Azriel, who also penned a letter published Friday in the Omaha World-Herald defending Hagel's pro-Israel bona fides, told The Huffington Post he has known the former senator for many years, and has been "completely astonished by the attacks on his character, on his identity and his ability."

Hagel's pro-Israel credentials have been called into question over the past week after he emerged as a leading contender for secretary of defense. Pointing to a sparse selection of votes in which Hagel had not supported the most stringent sanction against Iran, and one instance in which he made pejorative reference to the "Jewish lobby," critics have suggested that Hagel harbored secret anti-Israel or even anti-Jewish sentiment.



J Street Pushes Back on Neocon Bid to "Swift Boat" Chuck Hagel Nomination as Defense Secretary

The Obama-hating neocon Right is trying to Swift Boat the expected nomination of Chuck Hagel to be Secretary of Defense, by making up a fantasy scare story that Hagel, former US Senator from Nebraska, long-respected moderate and thoughtful voice on foreign policy and decorated Vietnam combat veteran, is "anti-Israel." One would like to be able to dismiss this stuff as the ranting of people for whom no amount of warmongering can ever be too much. But such Swift Boat campaigns have worked in the past, regardless of the facts.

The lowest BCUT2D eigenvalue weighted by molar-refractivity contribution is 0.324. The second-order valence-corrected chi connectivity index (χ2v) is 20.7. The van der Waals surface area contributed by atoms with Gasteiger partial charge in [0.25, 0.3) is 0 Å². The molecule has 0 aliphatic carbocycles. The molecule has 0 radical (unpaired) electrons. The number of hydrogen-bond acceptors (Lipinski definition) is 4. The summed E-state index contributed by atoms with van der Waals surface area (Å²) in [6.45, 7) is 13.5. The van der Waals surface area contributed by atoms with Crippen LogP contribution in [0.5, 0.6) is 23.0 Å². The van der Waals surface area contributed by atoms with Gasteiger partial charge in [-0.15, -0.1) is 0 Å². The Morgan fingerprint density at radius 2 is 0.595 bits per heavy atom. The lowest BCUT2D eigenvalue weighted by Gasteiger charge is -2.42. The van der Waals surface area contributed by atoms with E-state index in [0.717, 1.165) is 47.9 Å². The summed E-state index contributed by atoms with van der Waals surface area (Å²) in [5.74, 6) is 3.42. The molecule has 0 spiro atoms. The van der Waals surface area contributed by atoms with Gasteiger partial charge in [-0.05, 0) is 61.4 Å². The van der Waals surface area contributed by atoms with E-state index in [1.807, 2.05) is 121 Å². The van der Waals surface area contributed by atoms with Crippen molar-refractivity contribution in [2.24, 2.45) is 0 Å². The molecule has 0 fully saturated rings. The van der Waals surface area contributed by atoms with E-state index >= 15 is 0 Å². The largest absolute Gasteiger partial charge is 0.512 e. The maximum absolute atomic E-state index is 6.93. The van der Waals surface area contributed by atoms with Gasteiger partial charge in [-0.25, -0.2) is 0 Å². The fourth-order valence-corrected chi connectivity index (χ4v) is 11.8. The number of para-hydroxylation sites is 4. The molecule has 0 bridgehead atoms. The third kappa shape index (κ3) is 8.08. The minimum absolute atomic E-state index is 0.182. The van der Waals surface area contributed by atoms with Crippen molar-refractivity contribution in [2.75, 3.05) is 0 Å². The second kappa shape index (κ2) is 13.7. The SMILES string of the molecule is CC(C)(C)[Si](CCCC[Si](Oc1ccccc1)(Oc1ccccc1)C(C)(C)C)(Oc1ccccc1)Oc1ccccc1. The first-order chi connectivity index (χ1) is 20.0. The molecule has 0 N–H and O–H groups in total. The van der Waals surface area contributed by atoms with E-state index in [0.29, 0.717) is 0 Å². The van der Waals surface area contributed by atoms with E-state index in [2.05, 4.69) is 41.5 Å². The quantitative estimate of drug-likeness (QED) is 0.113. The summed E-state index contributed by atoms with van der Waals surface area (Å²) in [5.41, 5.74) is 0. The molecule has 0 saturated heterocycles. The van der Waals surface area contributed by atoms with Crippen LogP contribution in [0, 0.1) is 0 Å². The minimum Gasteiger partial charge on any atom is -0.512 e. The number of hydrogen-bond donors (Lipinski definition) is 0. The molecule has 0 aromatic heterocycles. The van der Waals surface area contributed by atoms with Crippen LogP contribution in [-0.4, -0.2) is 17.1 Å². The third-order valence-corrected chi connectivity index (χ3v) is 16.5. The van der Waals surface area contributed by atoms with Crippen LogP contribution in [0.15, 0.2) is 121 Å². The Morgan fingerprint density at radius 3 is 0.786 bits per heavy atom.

In times like these, don't you wish there was some Washington, DC-based Jewish-branded organization, which represented the pro-peace values and interests of the majority of Americans and the majority of American Jews, and which would push back against this kind of nonsense?

Blessed are Thou, Lord our God, King of the Universe. J Street is in the house.
The New York Times reports:

"There is a very systematic effort going on, and these things can have an impact," said Jeremy Ben-Ami, the executive director of J Street, a liberal pro-Israel group, which defends Mr. Hagel.

"It is simply beyond disturbing to think that somebody of Chuck Hagel's stature and significant record of national service is being slandered in this way," Mr. Ben-Ami said.